Start your day in Kinsale right
The bus to Kinsale leaves hourly from a few stops in Cork city centre – the train station, Clontarf Street and City Hall – so you can get on wherever is most convenient. Once you’ve arrived, get your bearings by meandering around the art galleries (the Gallery Kinsale is one of Munster's best for contemporary art) and boutiques on the market streets: Kinsale Leather is a chic shop selling handmade bags and accessories, while Granny’s Bottom Drawer stocks high end knitwear and homeware from around Ireland. There are loads of coffee shops, too - Wild and Tame is a small café on Market Street and Milk Market Café is just a few doors up the road.
When you’re fully caffeinated, make your way to Lower Road at the edge of the harbour and follow the signs for the Scilly Walk. This 6km walking trail leads you along the edge of the water and out the coast to Summercove, on a quiet path punctuated with benches and frequented by locals walking their dogs. The water here is calm and clear – take a look over the walls and you’ll see seaweed swaying with the tide and tiny fish darting around.
The route officially ends by the Bulman Bar, but from there you can see Charles Fort at the top of the hill above Summercove, just a few hundred metres away. It’s a striking building from the road, but it’s only when you step inside that you appreciate its scale. A giant, star-shaped fort set on the edge of the cliffs, the structure is remarkably intact despite dating back to the 17th Century. The views from inside back to Kinsale are particularly good, too. You can take a guided tour or explore on your own.
If you’d rather take a guided cycling tour, there are a few on offer from Wild Atlantic Sports, from half day tours around the coast to full day excursions that include lunch. Otherwise, you can pick up your e-bike rental from their HQ at Kinsale College of Further Education, which is a ten-minute walk north of town.
Spend the afternoon cycling along the coast
A bike is also a great option if you If you want to get out and explore the coast. The local section of the EuroVelo1 cycling route takes you from Kinsale out to Old Head, on a 27km loop. It can get fairly hilly, so the easiest way to tackle the route is on an e-bike, which you can rent from Wild Atlantic Sports. Once you leave Kinsale, the route passes the little bay of Sandycove, where you can sometimes spot wild mountain goats on the island. You’ll then cycle on quiet country roads that hug the start of the Wild Atlantic Way, taking you up some steep climbs along the way. Don’t worry, though – on an ordinary bike these hills would be thigh-killers, but one flick of the turbo button on the e-bike will power you through those climbs.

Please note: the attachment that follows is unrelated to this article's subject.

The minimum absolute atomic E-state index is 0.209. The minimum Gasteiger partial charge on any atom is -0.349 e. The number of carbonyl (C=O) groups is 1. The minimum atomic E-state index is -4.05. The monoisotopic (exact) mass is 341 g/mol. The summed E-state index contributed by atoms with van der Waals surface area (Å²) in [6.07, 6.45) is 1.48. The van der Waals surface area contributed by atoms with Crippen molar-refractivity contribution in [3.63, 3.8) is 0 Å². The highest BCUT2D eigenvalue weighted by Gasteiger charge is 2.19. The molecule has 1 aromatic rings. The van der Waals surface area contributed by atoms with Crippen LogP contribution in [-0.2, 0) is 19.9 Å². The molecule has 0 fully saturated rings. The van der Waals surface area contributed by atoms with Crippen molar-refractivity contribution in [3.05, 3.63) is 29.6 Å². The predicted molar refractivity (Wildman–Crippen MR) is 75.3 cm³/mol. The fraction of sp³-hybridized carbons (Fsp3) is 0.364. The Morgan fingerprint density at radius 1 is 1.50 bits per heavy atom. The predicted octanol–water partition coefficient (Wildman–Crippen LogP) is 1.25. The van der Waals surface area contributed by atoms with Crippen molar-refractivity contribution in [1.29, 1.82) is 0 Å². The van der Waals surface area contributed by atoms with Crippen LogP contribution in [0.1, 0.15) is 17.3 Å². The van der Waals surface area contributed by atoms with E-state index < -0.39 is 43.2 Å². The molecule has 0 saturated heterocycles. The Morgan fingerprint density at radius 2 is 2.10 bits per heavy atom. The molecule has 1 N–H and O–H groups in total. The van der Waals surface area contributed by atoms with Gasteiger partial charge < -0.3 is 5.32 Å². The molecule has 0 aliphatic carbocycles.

When you get to the Old Head, take a pit stop at the tiny Lusitania Museum and Old Head Signal Tower. At the edge of the garden, there’s a memorial frame made from thousands of perforated holes, which points to the spot where the Lusitania sank in 1912. There’s also a small café with outdoor seating, where you can get a cup of tea or a homemade chocolate brownie.
The route then takes you along the coast past Garrettstown Beach, where you can watch the surfers take on the waves from the shore. There are a couple of coffee trucks too – Running Goat serves up iced lattes with whipped cream, and you can get homemade acai bowls and smoothies at Bean and Berry. For a moment of zen, stop at the neighbouring Garrylucas Beach and unwind in The Sauna Snugg, then hop in the water to cool off and reenergise. On the way back to Kinsale, the route cuts inland, taking you past rapeseed fields and pretty villages like Ballinspittle.
Where to eat in Kinsale
The Scilly Walk is bookended by two good options for a bite to eat. The Spaniard Inn is closer to Kinsale, serving pub grub like chowder and steak sandwiches. There are tables inside the pub, or you can eat on the outdoor patio that catches the lunchtime sun. At the Bulman Bar, you can tuck into local lobster, oysters and burgers right on the edge of Summercove bay. When the tide is in, people often jump in for a quick dip.
For fish and chips, head to Dinos at the harbour and eat them at one of the benches by the water. Or, if you’re heading back from the cycle route, swing by the layby just to the left of Archdeacon Duggan Bridge where the Catch of the Day food truck is parked, selling crispy fried hake and perfectly golden chips.
All food is good in Kinsale, but it’s with seafood that it really comes into its own. At Fishy Fishy, they serve up whatever the fishermen have brought in that day – you might see local lobster, monkfish or crab claws poking out of a fish pie. You can also get small plates and cocktails in their adjoining wine bar, The Blue Room.
Bastion is Kinsale’s only Michelin-starred restaurant, serving a multi-course tasting menu to just 20 diners each evening. They also do a casual menu of light bites and wines by the glass in the bar, for something a bit more low key.
The Black Pig is a tiny tapas and wine bar that serves up dishes like Oysterhaven oysters with shallot vinegar, smoked Ummera duck breast and burrata with caponata. They also do a few different charcuterie boards, if you don’t want a full meal.